Here’s an even trickier question, though: Is it more difficult for a frontiste to come out as a republican or a republican to come out in the FN? Marine Le Pen insists on her party’s republican values, particularly the strict separation between religion and state, and the protection of private and public liberties. Of course, these particular values mesh seamlessly with the FN’s hostility towards Islam. In her speeches, Le Pen distinguishes between “French Muslims” and “Islamic fundamentalists,” but she astutely fudges the line. For example, when a reporter from Al Jazeera asked her if Islam is incompatible with French values, Le Pen left the question hanging: “There are some who believe that secularism and Islam are not compatible…It’s up to [Muslims] to show you can be French and Muslim and still respect secular rules.” It hardly matters that the vast majority of France’s five million or so Muslim citizens have done precisely that. Le Pen’s distinction between good and bad Muslim is, for many in her camp, without a difference.

The magazine L’Obs analyzed the websites of the thousands of FN candidates in the upcoming election and the results are sobering. Several dozen FN candidates trail behind them tweets and posts larded with anti-Semitic, anti-black, and anti-Muslim slurs. “Banks control the world, Jews control the banks, and Jews have license to assassinate,” tweeted Jérémy Aycart, the FN candidate from the Haute-Vienne. Thierry Kern, running for a seat in the Haut-Rhin, declared: “We’ve got to rid ourselves of these f—- Muslims,” while a third candidate, Marc-Antoine Andréani, from the Loir-et-Cher, Photoshopped a praying Muslim being buggered by a pig.

No doubt Le Pen, who insists she will treat these cases with “absolute firmness,” wishes these candidates had never crawled out from under their rocks and into the spotlight. But it’s too late. This is the party that she leads. As Bruno Gollnisch, the leader of the party’s old guard, recently insisted, even if the party is under new management, the “essence of the Front National is still there.” This essence, explained Gollnisch, includes “maintaining our French identity, restoring public security, reversing immigration trends [and] challenging those whose religious convictions have them behave in ways that do not conform to French traditions.” Though Gollnisch chose his words carefully, it does not take a great leap of imagination to interpret them as license to compare, as one former FN candidate did, Minister of Justice Christiane Taubira, who hails from French Guiana, to an ape.

In his heyday, when Jean-Marie Le Pen dismissed the Holocaust as a “detail of history” or rhymed a Jewish politician’s last name with the ovens at Auschwitz, the FN’s critics described the comments as “dérapages,” slipups or, literally, skids. But these days it’s a new dérapage every week, so many skids that France’s public discourse resembles a rhetorical demolition derby. As Taubira drily remarked a few days ago, “those who skid are not skidding, but confessing.” Echoing this insight, political scientist Thomas Guénolé observed that these are not slipups at all, but LePenism, pure and simple. By this, Guénolé means a constellation of beliefs associated with Jean-Marie Le Pen whose racist and reactionary nature are fundamentally anti-republican.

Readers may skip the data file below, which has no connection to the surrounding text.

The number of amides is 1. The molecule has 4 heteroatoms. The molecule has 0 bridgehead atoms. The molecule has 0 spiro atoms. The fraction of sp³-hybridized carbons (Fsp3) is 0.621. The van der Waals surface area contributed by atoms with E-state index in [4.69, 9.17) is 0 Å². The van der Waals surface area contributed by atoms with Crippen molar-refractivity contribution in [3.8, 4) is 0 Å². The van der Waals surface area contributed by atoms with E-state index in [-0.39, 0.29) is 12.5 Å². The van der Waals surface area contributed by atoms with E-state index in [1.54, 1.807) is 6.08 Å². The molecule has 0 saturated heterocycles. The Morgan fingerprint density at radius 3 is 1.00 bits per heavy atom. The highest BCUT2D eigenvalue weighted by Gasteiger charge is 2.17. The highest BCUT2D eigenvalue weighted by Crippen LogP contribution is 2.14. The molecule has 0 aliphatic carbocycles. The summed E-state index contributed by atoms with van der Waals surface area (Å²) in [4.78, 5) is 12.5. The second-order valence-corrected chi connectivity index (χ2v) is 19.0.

Given the words and actions of the FN, it’s no wonder that Prime Minister Valls is agonizing over his country’s future. Why, then, the chorus of criticism following his interview? For some, especially those on the Left, Valls’s histrionics are an effort to distract the Socialist rank and file from the government’s economic policies. Its modest efforts to liberalize labor laws have alienated not just the Greens and Communists, but also several dozen Socialist deputies. Known as the frondeurs, or rebels, last month they refused to vote for their government’s proposed legislation that would undo one of the grand shibboleths of the French Left: allowing department stores to open on Sundays. This explains the sharp editorial in the Communist Party newspaper L’Humanité, which lambasted Valls’s “heavy-handed diversionary tactics” to hide his government’s “treason towards the working class.”

The Right is equally dubious about Valls’s motives. They suspect that, rather like the producers of reality shows like “Dropped,” Valls is doubling down on the challenges and risks in order to increase his audience — or, in this case, his voters. In Le Figaro, columnist Yves Thréard declared that Valls’s banging of the tocsin “sounds hollow,” while the newspaper Midi-Libre pronounced that the prime minister was “crying wolf.”

The Socialists’ only hope of surviving this reality show requires forging some alliances. But that’s looking increasingly unlikely. It appears that the center-right Union for a Popular Movement party (UMP) will refuse, as it did in a critical by-election last month, to form a common “republican front” with the Socialists between the first round of voting this Sunday and the following week’s second round. According to the most recent polls, the Socialists will be lucky to win 20 percent of the vote on Sunday, with the FN poised to win 31 percent and the UMP about 29 percent. These two parties will face off in the second round a week later, while the Socialists will be voted off island. Whether France can survive the rest of the season remains to be seen.


Robert Zaretsky is a professor of history at the University of Houston’s Honors College and the author of a forthcoming book on Simone Weil.